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Doe v. United States Citizenship & Immigration Services

United States District Court, District of Columbia

October 11, 2019

JOHN DOE, et al., Plaintiffs,
v.
UNITED STATES CITIZENSHIP & IMMIGRATION SERVICES, et al., Defendants.

          MEMORANDUM OPINION

          COLLEEN KOLLAR-KOTELLY, UNITED STATES DISTRICT JUDGE.

         Plaintiffs in this lawsuit are foreign individuals seeking conditional permanent residence in the United States via the EB-5 Immigrant Investor Program. The United States Citizenship & Immigration Services (“USCIS”) denied Plaintiffs' visa petitions under that program. Pursuant to the Administrative Procedure Act (“APA”), Plaintiffs challenge that denial as arbitrary and capricious, unsupported by substantial evidence, beyond the scope of USCIS's statutory authority, in violation of congressional intent, and contrary to their Constitutional rights. Presently before the Court are Plaintiffs' [144] Motion for Summary Judgment and USCIS's [146] Cross-Motion for Summary Judgment.

         Upon consideration of the pleadings, [1] the relevant legal authorities, and the record as a whole, the Court DENIES Plaintiffs' Motion and GRANTS USCIS's Cross-Motion. USCIS denied Plaintiffs' visa petitions because Plaintiffs failed to establish that it was more likely than not that the Job Creating Entities which would receive Plaintiffs' investments were principally doing business in a Targeted Employment Area. Additionally and independently, USCIS denied Plaintiffs' visa petitions because Plaintiffs failed to establish that it was more likely than not that their investments would create full time positions for at least ten qualifying employees.[2] The Court concludes that the denial on either ground was reasonable and not arbitrary and capricious, not unsupported by substantial evidence, not beyond the scope of USCIS's statutory authority, not in violation of congressional intent, and not contrary to Plaintiffs' Constitutional rights.

         I. BACKGROUND

         A. Statutory and Regulatory Background

         The EB-5 Program was created by Congress as part of the Immigration Act of 1990. See Immigration Act of 1990, Pub. L. No. 101-649, 104 Stat 4978. The program is codified at 8 U.S.C. § 1153(b)(5). Pursuant to the EB-5 Program, “[v]isas shall be made available . . . to qualified immigrants seeking to enter the United States for the purpose of engaging in a new commercial enterprise (including a limited partnership) (i) in which such alien has invested . . . or, is actively in the process of investing, capital in an amount not less than the amount specified in subparagraph (C), and (ii) which will benefit the United States economy and create full-time employment for not fewer than 10 United States citizens or aliens lawfully admitted for permanent residence or other immigrants lawfully authorized to be employed in the United In an exercise of its discretion, the Court finds that holding oral argument in this action would not be of assistance in rendering a decision. See LCvR 7(f). States (other than the immigrant and the immigrant's spouse, sons, or daughters).” 8 U.S.C. § 1153(b)(5)(A). Subparagraph (C) sets the amount of capital that must be invested in order to participate in the program at $1, 000, 000. Id. § 1153(b)(5)(C)(i). However, the statute also provides that the Attorney General may reduce the required amount of investment for investments made in “targeted employment areas” (“TEAs”), which are defined as “a rural area or an area which has experienced high unemployment (of at least 150 percent of the national average rate).” Id. § 1153(b)(5)(C)(ii), § 1153(b)(5)(B)(ii). By regulation, that reduced amount has been set at $500, 000. 8 C.F.R. § 204.6(f)(2).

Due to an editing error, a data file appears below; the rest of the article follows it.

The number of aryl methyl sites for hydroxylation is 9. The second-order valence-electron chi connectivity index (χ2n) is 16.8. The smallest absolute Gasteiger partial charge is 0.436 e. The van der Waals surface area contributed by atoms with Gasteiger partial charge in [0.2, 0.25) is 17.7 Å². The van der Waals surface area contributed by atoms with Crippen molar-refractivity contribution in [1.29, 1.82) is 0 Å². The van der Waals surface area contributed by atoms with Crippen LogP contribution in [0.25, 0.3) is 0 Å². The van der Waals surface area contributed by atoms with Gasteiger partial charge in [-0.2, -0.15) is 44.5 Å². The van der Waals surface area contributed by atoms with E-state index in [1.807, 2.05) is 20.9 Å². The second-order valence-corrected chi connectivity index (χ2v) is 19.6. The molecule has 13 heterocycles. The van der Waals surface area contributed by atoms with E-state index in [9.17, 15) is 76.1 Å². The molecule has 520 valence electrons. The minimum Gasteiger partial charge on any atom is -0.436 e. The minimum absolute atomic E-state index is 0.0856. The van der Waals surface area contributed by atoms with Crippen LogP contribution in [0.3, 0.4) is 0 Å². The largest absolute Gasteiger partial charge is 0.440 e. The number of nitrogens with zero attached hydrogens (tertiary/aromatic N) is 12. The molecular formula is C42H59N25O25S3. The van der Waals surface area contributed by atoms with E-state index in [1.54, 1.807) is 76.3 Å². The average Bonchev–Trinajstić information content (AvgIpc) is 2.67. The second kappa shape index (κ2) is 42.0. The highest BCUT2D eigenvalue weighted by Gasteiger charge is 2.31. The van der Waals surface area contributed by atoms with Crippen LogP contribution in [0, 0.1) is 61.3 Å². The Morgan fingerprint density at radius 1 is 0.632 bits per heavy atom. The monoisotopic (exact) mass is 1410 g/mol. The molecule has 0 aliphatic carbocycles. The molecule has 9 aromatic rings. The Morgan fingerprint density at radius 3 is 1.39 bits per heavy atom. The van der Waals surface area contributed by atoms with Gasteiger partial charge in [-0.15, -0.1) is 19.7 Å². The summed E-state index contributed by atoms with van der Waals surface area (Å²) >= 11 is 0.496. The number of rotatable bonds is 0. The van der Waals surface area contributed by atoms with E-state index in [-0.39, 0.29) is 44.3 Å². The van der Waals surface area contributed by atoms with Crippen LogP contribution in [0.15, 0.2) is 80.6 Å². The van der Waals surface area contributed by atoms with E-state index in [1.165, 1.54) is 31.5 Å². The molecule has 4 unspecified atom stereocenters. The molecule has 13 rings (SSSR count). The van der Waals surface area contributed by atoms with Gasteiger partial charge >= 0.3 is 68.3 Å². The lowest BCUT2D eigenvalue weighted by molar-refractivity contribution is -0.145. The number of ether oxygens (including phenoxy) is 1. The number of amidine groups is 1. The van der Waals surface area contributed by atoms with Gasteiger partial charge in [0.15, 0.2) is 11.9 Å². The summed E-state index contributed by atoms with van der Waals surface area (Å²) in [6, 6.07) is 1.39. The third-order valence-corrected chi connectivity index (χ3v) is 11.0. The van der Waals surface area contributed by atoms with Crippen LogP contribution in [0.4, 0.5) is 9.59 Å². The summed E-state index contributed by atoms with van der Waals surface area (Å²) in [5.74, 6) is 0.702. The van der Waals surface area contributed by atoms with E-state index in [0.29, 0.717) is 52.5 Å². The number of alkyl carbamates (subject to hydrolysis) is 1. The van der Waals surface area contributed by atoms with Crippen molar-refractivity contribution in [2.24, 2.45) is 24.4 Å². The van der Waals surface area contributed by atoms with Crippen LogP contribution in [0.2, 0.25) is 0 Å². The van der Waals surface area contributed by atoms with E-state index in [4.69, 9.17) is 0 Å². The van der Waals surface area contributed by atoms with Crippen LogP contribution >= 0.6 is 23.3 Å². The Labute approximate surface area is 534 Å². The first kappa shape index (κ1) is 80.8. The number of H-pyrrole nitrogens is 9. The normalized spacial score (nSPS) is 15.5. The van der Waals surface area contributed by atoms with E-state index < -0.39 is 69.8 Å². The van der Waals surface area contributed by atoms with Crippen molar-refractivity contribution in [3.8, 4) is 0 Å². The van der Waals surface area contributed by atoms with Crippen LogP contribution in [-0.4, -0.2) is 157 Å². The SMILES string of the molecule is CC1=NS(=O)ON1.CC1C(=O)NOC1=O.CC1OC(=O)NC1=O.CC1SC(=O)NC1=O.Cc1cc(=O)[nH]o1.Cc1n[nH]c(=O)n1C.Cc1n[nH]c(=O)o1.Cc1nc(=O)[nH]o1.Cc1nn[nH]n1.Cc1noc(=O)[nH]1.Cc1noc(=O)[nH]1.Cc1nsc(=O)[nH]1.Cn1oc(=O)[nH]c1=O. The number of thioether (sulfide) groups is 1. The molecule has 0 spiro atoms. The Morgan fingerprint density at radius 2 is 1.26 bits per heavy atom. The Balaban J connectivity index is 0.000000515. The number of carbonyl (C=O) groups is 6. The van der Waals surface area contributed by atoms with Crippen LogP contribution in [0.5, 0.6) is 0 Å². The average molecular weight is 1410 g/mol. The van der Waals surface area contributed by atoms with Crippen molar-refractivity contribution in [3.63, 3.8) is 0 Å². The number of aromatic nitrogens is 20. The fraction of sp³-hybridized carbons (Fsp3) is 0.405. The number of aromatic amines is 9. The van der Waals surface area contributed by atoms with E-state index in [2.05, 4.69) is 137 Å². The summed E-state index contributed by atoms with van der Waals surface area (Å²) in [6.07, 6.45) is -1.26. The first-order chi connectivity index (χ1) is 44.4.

The Immigration and Naturalization Service-an agency that no longer exists under that name-published regulations regarding the EB-5 Program in 1991. These regulations set forth the requirements for classifying an alien under the EB-5 Program, including, preliminarily, the filing of a Form I-526 Immigrant Petition by Alien Entrepreneur, which “must be accompanied by evidence that the alien has invested or is actively in the process of investing lawfully obtained capital in a new commercial enterprise in the United States which will create full-time positions for not fewer than 10 qualifying employees.” Id. § 204.6(a), (j). An immigrant investor must “establish that he or she is eligible for the requested benefit at the time of filing the benefit request and must continue to be eligible through adjudication.” 8 C.F.R. § 103.2(b)(1).

         B. Factual Background

         1. The Investment

         Plaintiffs in this case are foreign individuals who filed Form I-526 petitions with USCIS on November 15, 2012 seeking permanent residence in the United States under the EB-5 Program. Each of the Plaintiffs filed their petitions based on the same investment: a $500, 000 contribution to an Idaho Limited Partnership entitled Quartzburg Gold, LP (“Quartzburg Gold”). See AR 33-55. The Plaintiff-investors were to serve as the limited partners in Quartzburg Gold, and an entity entitled ISR Capital, LLC, an Idaho Limited Liability Company, was to serve as its general partner. See generally AR 200-227 (Quartzburg Gold, LP Limited Partnership Agreement) (“LPA”).[3]